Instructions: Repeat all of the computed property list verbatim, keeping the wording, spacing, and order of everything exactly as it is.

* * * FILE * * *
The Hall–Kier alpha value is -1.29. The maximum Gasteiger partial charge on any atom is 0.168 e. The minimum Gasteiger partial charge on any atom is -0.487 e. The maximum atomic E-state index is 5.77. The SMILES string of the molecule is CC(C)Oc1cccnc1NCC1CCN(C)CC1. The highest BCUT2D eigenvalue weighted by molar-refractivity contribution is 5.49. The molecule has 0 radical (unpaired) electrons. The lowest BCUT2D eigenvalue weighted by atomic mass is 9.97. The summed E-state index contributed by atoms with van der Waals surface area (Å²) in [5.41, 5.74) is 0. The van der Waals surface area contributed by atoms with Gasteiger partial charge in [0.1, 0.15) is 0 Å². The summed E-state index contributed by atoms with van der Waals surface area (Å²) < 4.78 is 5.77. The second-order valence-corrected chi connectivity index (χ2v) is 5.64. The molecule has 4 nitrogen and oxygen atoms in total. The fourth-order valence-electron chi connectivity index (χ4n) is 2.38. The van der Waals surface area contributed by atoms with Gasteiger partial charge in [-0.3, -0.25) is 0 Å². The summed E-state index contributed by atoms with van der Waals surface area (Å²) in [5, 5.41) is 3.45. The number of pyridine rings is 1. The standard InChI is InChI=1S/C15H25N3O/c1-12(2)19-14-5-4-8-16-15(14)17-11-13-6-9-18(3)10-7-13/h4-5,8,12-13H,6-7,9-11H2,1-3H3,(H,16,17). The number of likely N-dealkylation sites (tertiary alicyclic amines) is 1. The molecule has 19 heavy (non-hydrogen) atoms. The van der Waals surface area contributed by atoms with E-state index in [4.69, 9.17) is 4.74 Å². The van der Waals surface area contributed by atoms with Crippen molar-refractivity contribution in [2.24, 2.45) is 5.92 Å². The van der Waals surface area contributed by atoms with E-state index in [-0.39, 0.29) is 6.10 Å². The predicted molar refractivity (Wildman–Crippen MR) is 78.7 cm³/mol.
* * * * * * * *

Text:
The Hall–Kier alpha value is -1.29. The maximum Gasteiger partial charge on any atom is 0.168 e. The minimum Gasteiger partial charge on any atom is -0.487 e. The maximum atomic E-state index is 5.77. The SMILES string of the molecule is CC(C)Oc1cccnc1NCC1CCN(C)CC1. The highest BCUT2D eigenvalue weighted by molar-refractivity contribution is 5.49. The molecule has 0 radical (unpaired) electrons. The lowest BCUT2D eigenvalue weighted by atomic mass is 9.97. The summed E-state index contributed by atoms with van der Waals surface area (Å²) in [5.41, 5.74) is 0. The van der Waals surface area contributed by atoms with Gasteiger partial charge in [0.1, 0.15) is 0 Å². The summed E-state index contributed by atoms with van der Waals surface area (Å²) < 4.78 is 5.77. The second-order valence-corrected chi connectivity index (χ2v) is 5.64. The molecule has 4 nitrogen and oxygen atoms in total. The fourth-order valence-electron chi connectivity index (χ4n) is 2.38. The van der Waals surface area contributed by atoms with Gasteiger partial charge in [-0.3, -0.25) is 0 Å². The summed E-state index contributed by atoms with van der Waals surface area (Å²) in [5, 5.41) is 3.45. The number of pyridine rings is 1. The standard InChI is InChI=1S/C15H25N3O/c1-12(2)19-14-5-4-8-16-15(14)17-11-13-6-9-18(3)10-7-13/h4-5,8,12-13H,6-7,9-11H2,1-3H3,(H,16,17). The number of likely N-dealkylation sites (tertiary alicyclic amines) is 1. The molecule has 19 heavy (non-hydrogen) atoms. The van der Waals surface area contributed by atoms with E-state index in [4.69, 9.17) is 4.74 Å². The van der Waals surface area contributed by atoms with Crippen molar-refractivity contribution in [2.24, 2.45) is 5.92 Å². The van der Waals surface area contributed by atoms with E-state index in [-0.39, 0.29) is 6.10 Å². The predicted molar refractivity (Wildman–Crippen MR) is 78.7 cm³/mol.